Studies that examine whether there is differential age-related decline in intelligence test scores according to initial cognitive status, social class and education are reviewed. We tested the differential ageing hypothesis which states that decline in ability scores over time will be lower in those with superior mental ability, more education and higher social class at the time of original testing. 387 healthy old people were tested at baseline and followed up 4 years later. The National Adult Reading Test (NART) was administered on both occasions. NART-estimated IQ fell by a mean of 2.1 points over 4 years (p < 0.001). Subjects in higher social class categories had higher NART scores overall (p < 0.001), and had smaller NART decrements over 4 years. Ex-professional and -secretarial groups fell by a mean of 1.4 points in this period, versus 3.2 points for skilled manual, semi-skilled and unskilled groups. In addition, those who fell more in NART were older (p = 0.001), were less educated (p < 0.001), and had lower NART (p < 0.001) scores at baseline. In summary, those with higher baseline ability, in higher social class groups, with more education and who are younger are relatively protected from decline in this verbal ability with age. Possible mechanisms of differential decline in verbal intelligence with age are discussed.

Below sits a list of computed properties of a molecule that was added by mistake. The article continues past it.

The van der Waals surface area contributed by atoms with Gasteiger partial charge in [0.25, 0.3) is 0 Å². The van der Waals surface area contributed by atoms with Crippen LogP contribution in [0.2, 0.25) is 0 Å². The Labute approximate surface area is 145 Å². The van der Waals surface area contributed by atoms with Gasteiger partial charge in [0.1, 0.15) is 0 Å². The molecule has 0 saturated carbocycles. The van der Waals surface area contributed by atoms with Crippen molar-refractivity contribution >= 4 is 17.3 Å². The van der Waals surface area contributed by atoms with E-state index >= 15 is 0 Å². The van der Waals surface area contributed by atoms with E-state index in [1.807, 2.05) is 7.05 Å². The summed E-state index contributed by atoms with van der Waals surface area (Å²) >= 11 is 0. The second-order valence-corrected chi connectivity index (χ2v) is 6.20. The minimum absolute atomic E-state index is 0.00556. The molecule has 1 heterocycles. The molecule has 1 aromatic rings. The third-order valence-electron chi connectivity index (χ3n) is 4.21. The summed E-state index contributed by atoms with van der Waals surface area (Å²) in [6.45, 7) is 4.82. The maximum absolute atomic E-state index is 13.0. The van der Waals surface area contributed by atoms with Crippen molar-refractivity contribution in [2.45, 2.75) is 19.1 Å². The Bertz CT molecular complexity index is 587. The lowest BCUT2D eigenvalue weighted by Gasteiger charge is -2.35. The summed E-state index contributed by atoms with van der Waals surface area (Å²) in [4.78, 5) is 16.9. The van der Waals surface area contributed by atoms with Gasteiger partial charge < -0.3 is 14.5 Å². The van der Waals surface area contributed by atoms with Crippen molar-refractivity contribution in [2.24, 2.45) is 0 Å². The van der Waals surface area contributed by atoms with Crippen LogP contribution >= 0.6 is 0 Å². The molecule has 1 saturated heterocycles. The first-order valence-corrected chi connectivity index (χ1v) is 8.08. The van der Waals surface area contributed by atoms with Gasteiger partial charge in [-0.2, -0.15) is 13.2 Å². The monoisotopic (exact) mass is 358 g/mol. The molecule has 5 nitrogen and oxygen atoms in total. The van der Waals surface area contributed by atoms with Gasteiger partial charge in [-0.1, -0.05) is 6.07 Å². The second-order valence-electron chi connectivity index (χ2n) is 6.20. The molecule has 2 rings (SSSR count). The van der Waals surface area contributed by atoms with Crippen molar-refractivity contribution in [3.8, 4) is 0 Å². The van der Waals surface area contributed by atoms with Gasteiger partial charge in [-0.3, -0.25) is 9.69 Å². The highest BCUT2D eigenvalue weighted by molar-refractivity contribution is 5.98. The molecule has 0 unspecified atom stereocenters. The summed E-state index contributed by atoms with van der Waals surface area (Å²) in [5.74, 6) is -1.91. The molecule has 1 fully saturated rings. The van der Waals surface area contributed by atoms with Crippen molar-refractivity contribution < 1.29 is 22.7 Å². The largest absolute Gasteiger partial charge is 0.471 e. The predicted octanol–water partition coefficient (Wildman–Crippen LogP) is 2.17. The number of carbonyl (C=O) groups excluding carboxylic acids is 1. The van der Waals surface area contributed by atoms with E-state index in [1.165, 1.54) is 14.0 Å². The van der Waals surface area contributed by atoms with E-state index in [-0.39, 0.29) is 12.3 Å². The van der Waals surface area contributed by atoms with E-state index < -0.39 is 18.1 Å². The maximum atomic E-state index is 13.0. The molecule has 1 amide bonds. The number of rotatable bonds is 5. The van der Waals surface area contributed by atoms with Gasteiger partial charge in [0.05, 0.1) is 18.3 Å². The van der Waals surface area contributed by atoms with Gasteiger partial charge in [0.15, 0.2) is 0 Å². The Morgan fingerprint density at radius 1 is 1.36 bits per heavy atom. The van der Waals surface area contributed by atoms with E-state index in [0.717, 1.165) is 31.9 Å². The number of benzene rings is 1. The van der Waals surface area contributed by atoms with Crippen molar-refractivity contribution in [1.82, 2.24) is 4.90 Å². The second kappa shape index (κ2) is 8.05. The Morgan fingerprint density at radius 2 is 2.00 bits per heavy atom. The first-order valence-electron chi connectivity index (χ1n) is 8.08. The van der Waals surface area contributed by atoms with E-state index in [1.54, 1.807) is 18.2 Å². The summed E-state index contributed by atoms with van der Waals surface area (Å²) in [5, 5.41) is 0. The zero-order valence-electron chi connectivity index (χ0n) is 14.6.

|Number of pages||19|
|Publication status||Published - 1998|
- ADULT INTELLECTUAL-DEVELOPMENT
- RECURRENT SEVERE HYPOGLYCEMIA